C&J stakes future on public-private partnership with state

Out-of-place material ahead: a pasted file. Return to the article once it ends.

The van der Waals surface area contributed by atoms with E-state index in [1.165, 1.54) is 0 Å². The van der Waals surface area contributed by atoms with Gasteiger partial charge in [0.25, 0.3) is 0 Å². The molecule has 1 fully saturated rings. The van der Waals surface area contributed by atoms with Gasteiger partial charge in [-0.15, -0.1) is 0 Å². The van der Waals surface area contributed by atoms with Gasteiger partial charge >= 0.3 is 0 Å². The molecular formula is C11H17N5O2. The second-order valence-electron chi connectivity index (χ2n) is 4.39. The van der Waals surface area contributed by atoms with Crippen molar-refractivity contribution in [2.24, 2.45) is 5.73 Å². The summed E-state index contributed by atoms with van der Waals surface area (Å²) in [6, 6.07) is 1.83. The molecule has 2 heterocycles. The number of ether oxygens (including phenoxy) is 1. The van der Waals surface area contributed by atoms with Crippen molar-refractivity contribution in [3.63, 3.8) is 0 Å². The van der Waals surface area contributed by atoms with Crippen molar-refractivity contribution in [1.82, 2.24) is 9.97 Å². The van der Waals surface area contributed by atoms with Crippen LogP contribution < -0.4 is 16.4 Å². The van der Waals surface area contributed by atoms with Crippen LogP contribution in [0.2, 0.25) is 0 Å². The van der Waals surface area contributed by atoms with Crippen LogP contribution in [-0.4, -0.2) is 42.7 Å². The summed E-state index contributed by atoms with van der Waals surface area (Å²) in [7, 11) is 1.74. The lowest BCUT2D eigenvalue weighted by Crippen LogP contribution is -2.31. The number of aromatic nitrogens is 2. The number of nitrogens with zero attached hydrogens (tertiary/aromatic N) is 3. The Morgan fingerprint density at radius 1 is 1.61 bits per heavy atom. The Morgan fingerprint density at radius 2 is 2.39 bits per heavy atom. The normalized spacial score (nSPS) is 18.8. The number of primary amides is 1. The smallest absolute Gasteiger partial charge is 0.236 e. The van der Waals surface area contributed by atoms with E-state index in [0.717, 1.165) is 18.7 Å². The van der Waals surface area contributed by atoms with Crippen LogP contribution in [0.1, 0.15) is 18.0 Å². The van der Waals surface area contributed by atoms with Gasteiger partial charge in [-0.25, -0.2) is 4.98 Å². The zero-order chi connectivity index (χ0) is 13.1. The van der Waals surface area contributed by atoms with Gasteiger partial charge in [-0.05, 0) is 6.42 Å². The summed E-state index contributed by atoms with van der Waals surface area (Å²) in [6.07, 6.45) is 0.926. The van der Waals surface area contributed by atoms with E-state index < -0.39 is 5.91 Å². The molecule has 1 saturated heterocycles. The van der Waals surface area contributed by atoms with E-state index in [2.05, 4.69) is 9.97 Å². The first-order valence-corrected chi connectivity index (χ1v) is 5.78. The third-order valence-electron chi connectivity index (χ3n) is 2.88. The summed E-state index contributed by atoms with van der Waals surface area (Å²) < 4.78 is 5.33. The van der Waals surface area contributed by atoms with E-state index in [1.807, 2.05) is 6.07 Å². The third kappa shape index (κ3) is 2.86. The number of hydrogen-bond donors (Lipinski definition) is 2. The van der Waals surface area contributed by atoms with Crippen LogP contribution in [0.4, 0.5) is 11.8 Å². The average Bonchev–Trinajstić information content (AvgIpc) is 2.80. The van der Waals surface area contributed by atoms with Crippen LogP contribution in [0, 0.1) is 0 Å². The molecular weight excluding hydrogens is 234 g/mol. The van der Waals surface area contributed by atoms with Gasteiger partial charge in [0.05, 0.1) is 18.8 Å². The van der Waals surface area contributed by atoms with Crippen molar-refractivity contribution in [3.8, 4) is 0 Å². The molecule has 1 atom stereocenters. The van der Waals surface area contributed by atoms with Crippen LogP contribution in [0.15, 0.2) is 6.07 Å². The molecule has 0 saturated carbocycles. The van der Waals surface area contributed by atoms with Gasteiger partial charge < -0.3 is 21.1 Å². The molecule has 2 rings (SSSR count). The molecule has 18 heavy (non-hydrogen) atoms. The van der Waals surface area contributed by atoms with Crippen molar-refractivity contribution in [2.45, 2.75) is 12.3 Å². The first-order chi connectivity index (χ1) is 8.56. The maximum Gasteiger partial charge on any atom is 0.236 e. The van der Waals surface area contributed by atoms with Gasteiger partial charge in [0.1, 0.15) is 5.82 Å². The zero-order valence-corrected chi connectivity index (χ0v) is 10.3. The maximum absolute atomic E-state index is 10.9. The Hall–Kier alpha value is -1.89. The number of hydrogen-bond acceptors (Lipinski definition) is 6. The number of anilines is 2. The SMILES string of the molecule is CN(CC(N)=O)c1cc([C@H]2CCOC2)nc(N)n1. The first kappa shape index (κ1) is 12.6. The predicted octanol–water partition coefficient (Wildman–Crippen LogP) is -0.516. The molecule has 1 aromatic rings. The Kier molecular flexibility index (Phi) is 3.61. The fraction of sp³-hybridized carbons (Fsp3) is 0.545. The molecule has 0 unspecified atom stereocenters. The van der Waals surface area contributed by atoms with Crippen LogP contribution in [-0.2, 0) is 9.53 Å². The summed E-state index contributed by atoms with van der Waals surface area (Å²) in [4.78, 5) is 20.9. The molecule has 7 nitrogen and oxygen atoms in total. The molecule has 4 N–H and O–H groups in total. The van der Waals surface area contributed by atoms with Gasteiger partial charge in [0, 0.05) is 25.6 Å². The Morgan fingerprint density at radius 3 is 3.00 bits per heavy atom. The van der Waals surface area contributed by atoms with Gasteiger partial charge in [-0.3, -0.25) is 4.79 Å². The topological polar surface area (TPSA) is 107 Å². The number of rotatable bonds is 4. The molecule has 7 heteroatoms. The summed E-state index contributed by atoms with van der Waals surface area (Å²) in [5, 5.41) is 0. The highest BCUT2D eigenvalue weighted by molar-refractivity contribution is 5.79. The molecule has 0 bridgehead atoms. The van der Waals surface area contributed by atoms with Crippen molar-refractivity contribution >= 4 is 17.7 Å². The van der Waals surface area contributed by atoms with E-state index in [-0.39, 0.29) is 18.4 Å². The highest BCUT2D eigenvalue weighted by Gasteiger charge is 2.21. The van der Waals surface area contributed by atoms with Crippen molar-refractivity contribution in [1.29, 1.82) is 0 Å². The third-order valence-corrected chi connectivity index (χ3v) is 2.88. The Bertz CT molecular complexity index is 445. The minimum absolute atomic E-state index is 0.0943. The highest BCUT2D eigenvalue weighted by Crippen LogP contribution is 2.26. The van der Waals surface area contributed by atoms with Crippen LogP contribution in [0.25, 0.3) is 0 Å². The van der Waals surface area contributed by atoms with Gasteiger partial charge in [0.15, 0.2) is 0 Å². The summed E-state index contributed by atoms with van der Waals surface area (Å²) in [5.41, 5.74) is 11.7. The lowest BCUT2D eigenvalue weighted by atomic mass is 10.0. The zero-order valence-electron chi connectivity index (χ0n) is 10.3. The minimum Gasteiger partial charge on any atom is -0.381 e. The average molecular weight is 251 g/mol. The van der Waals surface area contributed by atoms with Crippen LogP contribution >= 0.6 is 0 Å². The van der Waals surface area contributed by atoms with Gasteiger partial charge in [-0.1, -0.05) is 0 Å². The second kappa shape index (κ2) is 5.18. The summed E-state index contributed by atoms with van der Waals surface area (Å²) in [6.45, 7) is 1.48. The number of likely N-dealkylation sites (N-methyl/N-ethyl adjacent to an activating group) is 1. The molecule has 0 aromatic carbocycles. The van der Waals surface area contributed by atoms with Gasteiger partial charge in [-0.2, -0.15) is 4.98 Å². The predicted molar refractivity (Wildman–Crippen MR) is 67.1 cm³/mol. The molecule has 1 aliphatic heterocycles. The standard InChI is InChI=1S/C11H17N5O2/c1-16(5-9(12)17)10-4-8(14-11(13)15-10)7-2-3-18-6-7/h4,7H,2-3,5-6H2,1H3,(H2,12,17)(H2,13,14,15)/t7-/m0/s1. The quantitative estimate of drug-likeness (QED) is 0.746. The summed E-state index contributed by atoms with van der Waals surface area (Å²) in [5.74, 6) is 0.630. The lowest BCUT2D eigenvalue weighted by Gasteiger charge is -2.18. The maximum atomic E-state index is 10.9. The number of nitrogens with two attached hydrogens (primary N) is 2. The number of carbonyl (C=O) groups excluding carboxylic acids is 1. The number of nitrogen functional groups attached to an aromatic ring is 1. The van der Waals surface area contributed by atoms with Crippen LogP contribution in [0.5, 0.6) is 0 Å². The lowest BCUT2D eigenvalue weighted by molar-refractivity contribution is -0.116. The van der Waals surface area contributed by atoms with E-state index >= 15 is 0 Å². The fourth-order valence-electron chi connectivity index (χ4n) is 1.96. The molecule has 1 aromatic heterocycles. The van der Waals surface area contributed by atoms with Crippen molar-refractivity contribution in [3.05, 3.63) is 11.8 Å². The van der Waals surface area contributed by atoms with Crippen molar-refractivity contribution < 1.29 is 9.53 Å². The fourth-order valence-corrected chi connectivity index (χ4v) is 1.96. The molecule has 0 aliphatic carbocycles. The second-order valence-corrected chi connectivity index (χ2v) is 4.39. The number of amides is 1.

The way Jim Jalbert sees it, he’s putting his 50-year-old business at risk by trying to grow it. According to Jalbert, founder and owner of C&J Bus Lines, the current business model of how he operates the two public transportation terminals in Dover and Portsmouth isn’t sustainable. Yet, the future success of those operations ultimately lies in the awarding of a state contract he may or may not get. In a series of interviews over the last several weeks, Jalbert expressed confidence that a state bidding process will go his way and provide C&J with the chance to grow and improve its service based, in part, on revenues he’d receive from charging for parking. He recognizes there are no guarantees the bid award will come his way. “New Hampshire is relying on the bus companies to move almost 2 million people a year in and out of the state,” he said. “And we’re tickled that we’ve had the opportunity, we’re tickled that we’re here in Portsmouth. I’m a local guy, grew up grew up in the area. But I also think that we have a responsibility to pay for. That’s why I think this is a good idea and why we’re putting our agreement at risk.” “I will tell you we’re the real deal,” Jalbert added. “We love what we do. I’ve got my kids here working, and they love it.” The state currently contracts with C&J to operate buses to Logan Airport and South Station in Boston and to New York City out of the state-owned park and ride facilities on Indian Brook Drive in Dover and Grafton Road at Pease International Tradeport in Portsmouth. Yet, he has no control over who else might be using the parking lots other than those people taking the buses. According to Jalbert, businesses leave their equipment parked in the lots and Portsmouth residents park their cars in the Pease lot during city snow emergencies. Now that Portsmouth International Airport is charging $7 a day for parking, passengers are parking at the free lot then Uber or Lyft to the airport to catch their flights, he said. In Portsmouth, 30 to 35 percent of the cars in the lot are unrelated to C&J, Jalbert said. “You cannot run it unless you charge a fee for it,” he said. “We have several people running Navy yard shuttles out of Dover every day. There’s nothing I can do about that. There are people in Portsmouth who run their companies out of the Portsmouth lot. There is nothing I can do about that. The Pease airport just started charging $7 a day. So you know what they’re doing? They’re carpooling from the free lot to avoid paying $7 at Pease. There is nothing I can do about that.” To do something about that, he has put forward a proposal to privatize those facilities in partnership with the state as part of a process involving what’s known as the P3 Commission – formally the Public-Private Partnership Infrastructure Oversight Commission. P3 was created in 2016 as a way for the state to look for partnerships with businesses to do transportation infrastructure projects the Granite State can’t otherwise afford to do. “New Hampshire does not spend money on public transportation; they just don’t do it,” Jalbert said. Much of Jalbert’s vision for his bus business is contained in his communications to the P3 Commission. Jalbert proposed to the P3 privatizing the two bus facilities he operates on a contract basis with the state. By privatizing the facilities, he would pay a lease fee to the state for operating the business in a way that leaves him responsible for generating revenue and taking care of any expenses, taxes and infrastructure improvements. At a P3 public hearing on the proposal, residents living near the Dover park and ride expressed their concerns about current operations at the future and how their neighborhoods would be impacted if a privatization deal allowed it to expand. In a follow-up letter Feb. 7 to P3, Jalbert acknowledged the opposition and offered three alternatives as a possible new location for the Dover facility. Source: Fosters